Here are a few behind-the-scenes tidbits to pair with your next viewing of Martin Scorsese’s modern gangster classic.
1. IT’S A REMAKE.
While screenwriter William Monahan and director Martin Scorsese claim they did not watch the 2002 Hong Kong action movie Infernal Affairs before making The Departed, the two films share more than a few similarities. Infernal Affairs director Andy Lau unsurprisingly prefers his own film, saying of The Departed, “Of course I think the version I made is better, but the Hollywood version is pretty good too.”
2. IT’S BASED ON A REAL-LIFE GANGSTER.
Jack Nicholson’s character is based on infamous Boston mob boss Whitey Bulger. Before he was captured in 2011, he was second only to Osama bin Laden on the FBI’s Most Wanted List and had a reward of $1 million for his capture.
3. SCORSESE AGREED TO DIRECT BECAUSE THE FILM FELT SIMILAR TO ONE OF HIS FAVORITE MOVIES.
Scorsese has said that Monahan’s script reminded him of one of his favorite movies, the 1949 James Cagney film noir White Heat, which is also partly about an undercover police officer embedded with a charismatic gangster.
4. BRAD PITT IS ONE OF THE FILM’S PRODUCERS.
The actor was originally going to play one of the two lead roles that eventually went to Matt Damon and Leonardo DiCaprio. However, he decided to produce the movie instead because he thought he was too old to play either part.
5. IT ALMOST STARRED ROBERT DE NIRO.
De Niro, who has made eight films so far with Scorsese, was originally asked to play either mob boss Frank Costello or police Captain Queenan. He declined both in favor of directing his own movie, The Good Shepherd (which also starred Matt Damon).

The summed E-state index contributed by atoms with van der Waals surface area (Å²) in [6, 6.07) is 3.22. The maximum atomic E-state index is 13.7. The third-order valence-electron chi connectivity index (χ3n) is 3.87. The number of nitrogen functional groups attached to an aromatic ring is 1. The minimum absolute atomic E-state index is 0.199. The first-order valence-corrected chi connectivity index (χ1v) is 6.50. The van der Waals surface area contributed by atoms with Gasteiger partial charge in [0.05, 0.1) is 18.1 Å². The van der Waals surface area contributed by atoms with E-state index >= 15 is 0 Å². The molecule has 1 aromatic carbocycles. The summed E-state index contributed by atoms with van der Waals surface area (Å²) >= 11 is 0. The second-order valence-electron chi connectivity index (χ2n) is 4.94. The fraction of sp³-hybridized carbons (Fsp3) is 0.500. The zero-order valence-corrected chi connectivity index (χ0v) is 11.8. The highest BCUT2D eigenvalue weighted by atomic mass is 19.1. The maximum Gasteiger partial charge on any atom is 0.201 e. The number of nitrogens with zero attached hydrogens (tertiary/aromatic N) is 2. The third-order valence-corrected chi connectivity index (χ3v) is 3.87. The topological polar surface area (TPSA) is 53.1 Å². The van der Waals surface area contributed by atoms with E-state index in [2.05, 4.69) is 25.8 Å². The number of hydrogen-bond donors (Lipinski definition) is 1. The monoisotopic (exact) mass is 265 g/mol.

6. MARK WAHLBERG WASN’T THE FIRST CHOICE TO PLAY DIGNAM.
Ray Liotta (who was also in Scorsese’s Goodfellas) and Denis Leary were initially considered for the role, which eventually went to Wahlberg. Wahlberg was nominated for a Best Supporting Actor Oscar for his performance.
7. THE FILM’S STAR POWER COST A LOT OF MONEY.
Roughly 50 percent of The Departed's $90 million budget went to the actors’ salaries.
8. THE FILM TAKES A WHILE TO GET GOING.
The title card doesn’t appear until 18 minutes after the movie starts.
9. IT TAKES PLACE IN BOSTON, BUT WAS SHOT MAINLY IN NEW YORK.
Certain exterior shots were filmed on location in Boston, but most of the interior scenes were shot on sets in New York City.
10. SULLIVAN’S CONDO ISN’T A CONDO AT ALL.
Scenes there were filmed at the Suffolk University Law School library.
11. “GIMME SHELTER” IS SCORSESE’S UNOFFICIAL GANGSTER THEME SONG.
Before The Departed, Scorsese had previously used the Rolling Stones song in Goodfellas and Casino. It seems Billy Costigan loves the Stones, too; the CD that he mails to Sullivan is housed in the case for the Rolling Stones album Exile on Main Street.
12. A REAL-LIFE FORMER DETECTIVE WAS AN ADVISOR ON THE MOVIE.
Former Boston Police Department detective Tom Duffy was a technical consultant on the film. During his time on active duty he was specially assigned to Boston’s Whitey Bulger/Irish Mob investigation. He also has a cameo playing the Governor of Massachusetts.
13. IN THE DEPARTED, X MARKS THE SPOT.
Whenever anybody is killed onscreen or talks about murder, Scorsese had a hidden “X” positioned somewhere in the frame as an homage to the 1932 version of Scarface (another of Scorsese’s favorite movies) which does the same thing.
14. THERE’S ALSO A MUSICAL HOMAGE TO SCARFACE.
In that movie, whenever Tony (played by Paul Muni) killed someone he would whistle the sextet from the Gaetano Donizetti opera Lucia di Lammermoor. This is the same opera that Jack Nicholson’s character attends in The Departed.
15. SCORSESE WON HIS FIRST (AND SO FAR ONLY) OSCAR FOR THE MOVIE.
Scorsese was nominated for the Best Director Oscar five times before he won for The Departed (plus two for writing). He’s received four more nominations since then, for Hugo and The Wolf of Wall Street, but has come up empty-handed each time.